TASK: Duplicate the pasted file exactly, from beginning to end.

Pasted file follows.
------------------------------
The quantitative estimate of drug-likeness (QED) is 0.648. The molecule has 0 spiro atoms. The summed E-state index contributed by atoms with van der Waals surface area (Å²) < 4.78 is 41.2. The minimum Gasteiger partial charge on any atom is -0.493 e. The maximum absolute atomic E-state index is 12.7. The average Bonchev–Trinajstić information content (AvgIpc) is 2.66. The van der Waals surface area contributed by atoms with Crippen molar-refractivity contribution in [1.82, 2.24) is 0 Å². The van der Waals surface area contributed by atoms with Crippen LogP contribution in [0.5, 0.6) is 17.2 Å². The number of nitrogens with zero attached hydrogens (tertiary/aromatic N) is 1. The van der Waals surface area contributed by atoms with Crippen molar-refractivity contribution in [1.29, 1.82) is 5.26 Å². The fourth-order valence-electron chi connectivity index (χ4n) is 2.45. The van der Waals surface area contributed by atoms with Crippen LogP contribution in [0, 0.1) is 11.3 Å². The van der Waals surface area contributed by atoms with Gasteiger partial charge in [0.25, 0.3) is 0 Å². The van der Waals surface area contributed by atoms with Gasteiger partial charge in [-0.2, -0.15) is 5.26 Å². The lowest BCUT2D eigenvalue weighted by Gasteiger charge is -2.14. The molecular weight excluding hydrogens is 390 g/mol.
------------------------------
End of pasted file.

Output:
The quantitative estimate of drug-likeness (QED) is 0.648. The molecule has 0 spiro atoms. The summed E-state index contributed by atoms with van der Waals surface area (Å²) < 4.78 is 41.2. The minimum Gasteiger partial charge on any atom is -0.493 e. The maximum absolute atomic E-state index is 12.7. The average Bonchev–Trinajstić information content (AvgIpc) is 2.66. The van der Waals surface area contributed by atoms with Crippen molar-refractivity contribution in [1.82, 2.24) is 0 Å². The van der Waals surface area contributed by atoms with Crippen LogP contribution in [0.5, 0.6) is 17.2 Å². The number of nitrogens with zero attached hydrogens (tertiary/aromatic N) is 1. The van der Waals surface area contributed by atoms with Crippen molar-refractivity contribution in [1.29, 1.82) is 5.26 Å². The fourth-order valence-electron chi connectivity index (χ4n) is 2.45. The van der Waals surface area contributed by atoms with Crippen LogP contribution in [0, 0.1) is 11.3 Å². The van der Waals surface area contributed by atoms with Gasteiger partial charge in [0.25, 0.3) is 0 Å². The van der Waals surface area contributed by atoms with Gasteiger partial charge in [-0.2, -0.15) is 5.26 Å². The lowest BCUT2D eigenvalue weighted by Gasteiger charge is -2.14. The molecular weight excluding hydrogens is 390 g/mol.